Transgender camp teaches kids they're 'normal, not alone'

Jocelyn Gecker
IN some ways, Rainbow Day Camp is very ordinary. Kids arrive with a packed lunch, make friendship bracelets, play basketball, sing songs and get silly.
Jocelyn Gecker
Imaginechina

Sandra Collins, executive director and founder of enGender, reads a book to campers at the Bay Area Rainbow Day Camp in El Cerrito, California.

IN some ways, Rainbow Day Camp is very ordinary. Kids arrive with a packed lunch, make friendship bracelets, play basketball, sing songs and get silly. But it is also unique, from the moment campers arrive each morning.

At check-in each day, campers make a name tag with their pronoun of choice. Some opt for “she” or “he.” Or a combination of “she/he.” Or “they,” or no pronoun at all. Some change their name or pronouns daily, to see what feels right.

The camp in the San Francisco Bay Area city of El Cerrito caters to transgender and “gender fluid” children ages 4 to 12, making it one of the only camps of its kind in the world open to preschoolers, experts say. Enrollment has tripled to about 60 young campers since it opened three summers ago, with kids coming from as far as Los Angeles, Washington, D.C. -— even Africa.

On a sunny July morning at camp, the theme was “Crazy Hair Day,” and 6-year-old Gracie Maxwell was dancing in the sunshine as a Miley Cyrus song blasted from outdoor speakers. The freckled, blue-eyed blonde wore her hair in a braid on one side, a pigtail on the other and snacked on cereal as she twirled and skipped.

“Once she could talk, I don’t remember a time when she didn’t say, ‘I’m a girl’,” said her mother, Molly Maxwell, who still trips over pronouns but tries to stick to “she.”

“Then it grew in intensity: ‘I’m a sister. I’m a daughter. I’m a princess’,” Maxwell said. “We would argue with her. She was confused. We were confused.”

Living in the liberal-minded Bay Area made it easier. The Maxwells found a transgender play group, sought specialists, and at 4 years old, let Gracie grow her hair, dress as a girl and eventually change her name.

“I see her now, compared to before. I watch her strut around and dance and sing and the way she talks about herself. If she was forced to be someone else,” the mother trails off. “I don’t even want to think about that.”

Gender specialists say the camp’s growth reflects what they are seeing in gender clinics nationwide: increasing numbers of children coming out as transgender at young ages. They credit the rise to greater openness and awareness of LGBT issues and parents tuning in earlier when a child shows signs of gender dysphoria, or distress about their gender.

“A decade ago, this camp wouldn’t have existed. Eventually, I do believe, it won’t be so innovative,” camp founder Sandra Collins said. “I didn’t know you could be transgender at a very young age. But my daughter knew for sure at 2.”

Collins’ experience as the mother of a transgender girl, now 9, inspired her to start the camp, and another for 13- to 17-year-olds called Camp Kickin’ It.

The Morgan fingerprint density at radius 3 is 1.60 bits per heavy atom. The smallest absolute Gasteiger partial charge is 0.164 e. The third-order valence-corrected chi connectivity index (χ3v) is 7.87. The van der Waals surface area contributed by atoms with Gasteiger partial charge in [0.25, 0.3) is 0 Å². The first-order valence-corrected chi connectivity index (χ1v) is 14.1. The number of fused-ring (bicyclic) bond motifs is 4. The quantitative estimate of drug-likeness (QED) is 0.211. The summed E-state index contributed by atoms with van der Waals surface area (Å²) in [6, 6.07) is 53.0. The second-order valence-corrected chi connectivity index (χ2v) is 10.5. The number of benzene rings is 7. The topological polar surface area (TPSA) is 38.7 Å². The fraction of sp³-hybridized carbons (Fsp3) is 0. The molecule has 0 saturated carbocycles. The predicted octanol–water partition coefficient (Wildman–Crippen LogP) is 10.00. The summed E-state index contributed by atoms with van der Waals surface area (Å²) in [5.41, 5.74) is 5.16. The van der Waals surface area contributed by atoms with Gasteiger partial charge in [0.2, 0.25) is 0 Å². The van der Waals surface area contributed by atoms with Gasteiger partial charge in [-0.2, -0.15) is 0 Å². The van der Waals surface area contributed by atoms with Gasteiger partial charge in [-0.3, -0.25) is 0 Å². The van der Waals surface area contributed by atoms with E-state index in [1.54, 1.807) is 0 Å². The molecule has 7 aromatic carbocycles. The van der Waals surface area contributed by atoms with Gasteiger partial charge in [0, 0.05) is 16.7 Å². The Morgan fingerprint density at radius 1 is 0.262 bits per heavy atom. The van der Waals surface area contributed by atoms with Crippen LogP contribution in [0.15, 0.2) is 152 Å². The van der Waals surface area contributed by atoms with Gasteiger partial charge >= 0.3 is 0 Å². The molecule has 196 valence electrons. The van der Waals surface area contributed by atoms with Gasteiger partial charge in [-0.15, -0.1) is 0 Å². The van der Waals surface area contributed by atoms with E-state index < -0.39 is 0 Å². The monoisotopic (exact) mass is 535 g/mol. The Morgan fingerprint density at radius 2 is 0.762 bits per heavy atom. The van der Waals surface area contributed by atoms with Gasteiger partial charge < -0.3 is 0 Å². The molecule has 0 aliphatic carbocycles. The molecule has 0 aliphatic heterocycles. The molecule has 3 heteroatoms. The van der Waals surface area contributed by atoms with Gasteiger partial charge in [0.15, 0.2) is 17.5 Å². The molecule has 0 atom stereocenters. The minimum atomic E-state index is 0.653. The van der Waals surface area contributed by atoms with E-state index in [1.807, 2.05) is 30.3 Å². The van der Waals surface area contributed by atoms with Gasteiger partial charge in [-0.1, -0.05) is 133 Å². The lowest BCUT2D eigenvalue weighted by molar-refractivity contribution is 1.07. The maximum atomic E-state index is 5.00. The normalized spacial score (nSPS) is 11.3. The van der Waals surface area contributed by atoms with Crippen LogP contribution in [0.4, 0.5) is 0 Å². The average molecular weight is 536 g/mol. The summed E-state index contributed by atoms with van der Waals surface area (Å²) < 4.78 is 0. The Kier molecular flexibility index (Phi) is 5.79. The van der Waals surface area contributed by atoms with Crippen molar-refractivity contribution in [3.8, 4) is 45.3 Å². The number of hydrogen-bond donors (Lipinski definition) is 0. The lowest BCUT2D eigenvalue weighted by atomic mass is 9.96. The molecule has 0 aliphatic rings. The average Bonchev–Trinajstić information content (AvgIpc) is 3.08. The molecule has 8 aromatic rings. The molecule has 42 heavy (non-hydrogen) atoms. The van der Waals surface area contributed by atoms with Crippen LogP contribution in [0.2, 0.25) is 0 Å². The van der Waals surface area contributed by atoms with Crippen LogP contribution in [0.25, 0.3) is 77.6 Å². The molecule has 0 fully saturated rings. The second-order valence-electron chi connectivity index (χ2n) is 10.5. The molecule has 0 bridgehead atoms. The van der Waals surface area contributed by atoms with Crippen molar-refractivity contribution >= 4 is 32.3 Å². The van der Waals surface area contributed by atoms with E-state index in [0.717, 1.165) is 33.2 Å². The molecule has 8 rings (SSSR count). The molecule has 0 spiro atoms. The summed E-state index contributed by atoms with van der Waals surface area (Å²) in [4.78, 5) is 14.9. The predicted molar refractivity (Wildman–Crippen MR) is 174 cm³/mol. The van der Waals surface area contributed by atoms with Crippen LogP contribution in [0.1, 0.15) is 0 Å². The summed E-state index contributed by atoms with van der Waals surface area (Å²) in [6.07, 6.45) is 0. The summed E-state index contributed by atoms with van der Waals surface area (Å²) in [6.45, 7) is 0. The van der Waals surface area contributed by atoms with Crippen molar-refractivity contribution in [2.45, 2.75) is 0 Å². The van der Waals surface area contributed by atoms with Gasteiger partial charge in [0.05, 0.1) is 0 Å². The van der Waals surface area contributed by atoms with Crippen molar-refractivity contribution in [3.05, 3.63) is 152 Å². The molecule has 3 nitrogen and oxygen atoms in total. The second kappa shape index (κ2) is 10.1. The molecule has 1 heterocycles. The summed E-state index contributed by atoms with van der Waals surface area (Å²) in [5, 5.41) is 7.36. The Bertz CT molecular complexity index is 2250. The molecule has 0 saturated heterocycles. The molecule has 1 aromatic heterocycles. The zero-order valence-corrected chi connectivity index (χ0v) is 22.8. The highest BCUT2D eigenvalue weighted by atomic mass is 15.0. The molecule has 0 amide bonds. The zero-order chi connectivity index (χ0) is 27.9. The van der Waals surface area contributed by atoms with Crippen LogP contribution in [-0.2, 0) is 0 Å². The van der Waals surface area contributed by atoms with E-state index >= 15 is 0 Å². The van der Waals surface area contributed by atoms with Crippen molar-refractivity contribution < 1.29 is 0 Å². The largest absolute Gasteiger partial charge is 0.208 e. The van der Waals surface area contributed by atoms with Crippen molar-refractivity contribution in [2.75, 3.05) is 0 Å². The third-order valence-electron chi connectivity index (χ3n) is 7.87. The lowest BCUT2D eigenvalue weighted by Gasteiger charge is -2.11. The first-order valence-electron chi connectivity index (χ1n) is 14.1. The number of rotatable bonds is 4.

“A lot of these kids have been bullied and had trauma at school. This is a world where none of that exists, and they’re in the majority,” Collins said.

Fourth-grader Scarlett Reinhold, Collins’ daughter who was born a boy, says at camp she can be herself. “I feel comfortable for being who I am and who I want to be,” says Scarlett, a confident 9-year-old in a frilly skirt who wears her dark hair long and wavy.

There is little comprehensive data on young children who identify as transgender, but experts say as the number of young people coming to their clinics increases, the prevailing medical guidance has shifted.

The favored protocol today is known as the “gender affirmative” approach, which focuses on identifying and helping transgender children to “socially transition” -— to live as the gender they identify with rather than the one they were born with until they’re old enough to decide on medical options like puberty blockers and later, hormone treatments.

The Center for Transyouth Health and Development at Children’s Hospital in Los Angeles, started a decade ago with about 40 patients, now has over 900 people, ages 3 to 25, enrolled in its program, with 150 on its waiting list, said Johanna Olson-Kennedy, the clinic’s medical director.

“I just think there’s a lot more openness to the understanding that trans adults start as trans kids,” Olson-Kennedy said. “When people say, ‘Isn’t this too young?’ my question back to them is, ‘Too young for what? How young do people know their gender?’ The answer to that is some people know it at 3, and some people know it at 30.”

Studies show transgender adults have higher rates of suicide and depression than the general population.

At Rainbow Day Camp, a therapist is on hand to talk if kids want. Therapy sessions are extended to parents at a support group after morning drop-off. Many counselors are transgender, which offers campers upbeat role models.

“I want to show these kids what a confident, happy, successful trans person looks like,” said camp director Andrew Kramer, 30, who goes by AK and came out as a transgender man at 26. “We teach them they are normal, deserving of love, and not alone.”

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